Observing a brain scan

Schwannoma (Trigeminal & Acoustic)

Minimally invasive keyhole & endoscopic surgery is now possible for most symptomatic schwannomas.

Schwannomas are relatively common benign skull base tumors that arise from the nerve sheath (covering) of cranial nerves along-side the cerebellum and brainstem. The two most common are the vestibular schwannoma (aka acoustic neuroma) of the 8th cranial nerve and the trigeminal schwannoma of the 5th cranial nerve.

Vestibular Schwannomas are the most common and typically cause hearing loss and ringing in the ears (tinnitus); as they enlarge they may also cause imbalance and incoordination as well as facial weakness. Trigeminal schwannomas are less common and typically case facial numbness, tingling or facial pain.

The optimal treatment for the majority of symptomatic vestibular and trigeminal schwannomas is maximal safe surgical removal. For patients with smaller vestibular schwannomas focused radiation therapy (radiosurgery) may be a reasonable option instead of surgery.

Fortunately, for patients requiring schwannoma surgery, most large acoustic neuromas can be removed through a retromastoid (behind the ear) keyhole craniotomy while most trigeminal schwannomas can be removed through either a retromastoid approach or an endoscopic endonasal approach.

At Pacific Brain Tumor Center, our neurosurgeons Drs. Daniel Kelly, Garni Barkhoudarian and Walavan Sivakumar have a large experience treating such skull base tumors with keyhole and endoscopic approaches. By incorporating leading-edge technology and instrumentation with proven surgical experience, our specialists strive to make schwannoma surgery safer, less invasive and more effective.


The most common schwannoma arises from the 8th cranial nerve (the vestibulo-cochlear nerve) or the 5th cranial nerve (the trigeminal nerve). In some instances, schwannomas are related to a genetic syndrome called Neurofibromatosis. Bilateral vestibular schwannomas are associated with NF-2.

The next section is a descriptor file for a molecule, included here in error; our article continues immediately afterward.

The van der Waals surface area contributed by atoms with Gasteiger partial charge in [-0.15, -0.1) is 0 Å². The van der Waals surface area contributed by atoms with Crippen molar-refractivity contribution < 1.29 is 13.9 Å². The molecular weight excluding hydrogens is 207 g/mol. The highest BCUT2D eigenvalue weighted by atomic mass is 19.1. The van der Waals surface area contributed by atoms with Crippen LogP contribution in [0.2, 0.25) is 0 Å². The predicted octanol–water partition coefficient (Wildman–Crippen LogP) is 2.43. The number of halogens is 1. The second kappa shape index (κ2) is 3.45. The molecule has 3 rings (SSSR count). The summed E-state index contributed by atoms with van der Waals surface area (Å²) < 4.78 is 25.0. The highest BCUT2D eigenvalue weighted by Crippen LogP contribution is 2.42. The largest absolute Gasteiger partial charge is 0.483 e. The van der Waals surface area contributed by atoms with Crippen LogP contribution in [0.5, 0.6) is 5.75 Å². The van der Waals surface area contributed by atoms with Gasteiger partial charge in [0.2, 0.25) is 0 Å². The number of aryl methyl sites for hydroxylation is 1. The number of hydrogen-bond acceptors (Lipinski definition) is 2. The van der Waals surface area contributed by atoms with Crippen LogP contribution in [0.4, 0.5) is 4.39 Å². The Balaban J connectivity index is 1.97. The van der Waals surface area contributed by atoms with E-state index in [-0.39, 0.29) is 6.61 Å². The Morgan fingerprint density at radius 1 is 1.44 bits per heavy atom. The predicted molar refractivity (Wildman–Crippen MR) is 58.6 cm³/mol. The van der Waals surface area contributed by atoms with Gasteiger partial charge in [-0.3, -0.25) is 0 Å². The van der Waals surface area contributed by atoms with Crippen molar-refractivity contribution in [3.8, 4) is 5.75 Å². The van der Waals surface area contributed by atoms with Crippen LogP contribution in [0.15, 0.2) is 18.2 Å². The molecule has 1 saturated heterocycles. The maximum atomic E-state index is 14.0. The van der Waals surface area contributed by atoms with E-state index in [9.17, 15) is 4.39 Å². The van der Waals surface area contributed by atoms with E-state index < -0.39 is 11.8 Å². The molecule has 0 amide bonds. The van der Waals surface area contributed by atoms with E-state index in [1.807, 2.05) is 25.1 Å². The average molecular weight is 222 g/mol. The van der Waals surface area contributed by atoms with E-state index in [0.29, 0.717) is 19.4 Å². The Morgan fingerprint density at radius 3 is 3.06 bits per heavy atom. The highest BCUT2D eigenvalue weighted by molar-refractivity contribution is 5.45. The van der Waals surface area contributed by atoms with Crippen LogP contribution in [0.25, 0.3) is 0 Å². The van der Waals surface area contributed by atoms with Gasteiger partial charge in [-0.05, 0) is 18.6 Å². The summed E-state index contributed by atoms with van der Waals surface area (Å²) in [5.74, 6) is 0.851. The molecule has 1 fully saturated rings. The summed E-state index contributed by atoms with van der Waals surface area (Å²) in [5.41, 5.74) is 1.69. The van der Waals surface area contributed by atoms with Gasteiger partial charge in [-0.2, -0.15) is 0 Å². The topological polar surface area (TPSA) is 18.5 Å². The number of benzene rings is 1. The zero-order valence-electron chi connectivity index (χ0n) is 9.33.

Symptoms of Acoustic and Trigeminal Schwannomas

Vestibular (acoustic) schwannomas arise from one of the vestibular nerves in the internal auditory canal and initially cause hearing loss and tinnitus (ringing in the ear). As they enlarge into the cerebello-pontine angle, they can compress the brainstem and other cranial nerves, resulting in loss of balance and coordination, vertigo, facial numbness, facial weakness and difficulty swallowing.

Trigeminal schwannomas are less common than vestibular schwannomas. They generally arise in Meckel’s cave in the skull base and the pre-pontine space. These tumors typically cause facial pain (trigeminal neuralgia) or facial numbness. As they enlarge, they can grow farther into the cavernous sinus or into the brainstem, causing double vision, loss of coordination and other symptoms of brainstem compression.

Schwannoma Diagnosis

Schwannomas are typically diagnosed by an MRI with gadolinium or a CT scan of the brain. A focused MRI of the internal auditory canals is typically best for visualizing a vestibular schwannoma. Other tests may also be needed such as angiography (typically now performed as a CT angiogram or an MR angiogram) or audiograms.

Schwannoma Treatment

Treatment for vestibular (acoustic) schwannomas is by surgical removal through a keyhole retrosigmoid craniotomy or other skull base approach or by radiosurgery. For tumors under 2.5 cm, either surgery or radiosurgery are reasonable treatment options. For tumors over 2.5 cm, surgical removal is generally recommended.
Treatment for trigeminal schwannomas is typically by surgical removal through a retrosigmoid craniotomy or other skull base approach, depending upon the location.

In some patients with a vestibular or trigeminal schwannoma in whom only a sub-total tumor removal is possible, radiosurgery or stereotactic radiotherapy may be effectively used to control further tumor growth. Chemotherapy is generally not used for treating schwannomas.

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We are a highly specialized team of medical professionals with extensive neurological and cranial disorder knowledge, expertise and writing experience.
Last updated: February 25, 2020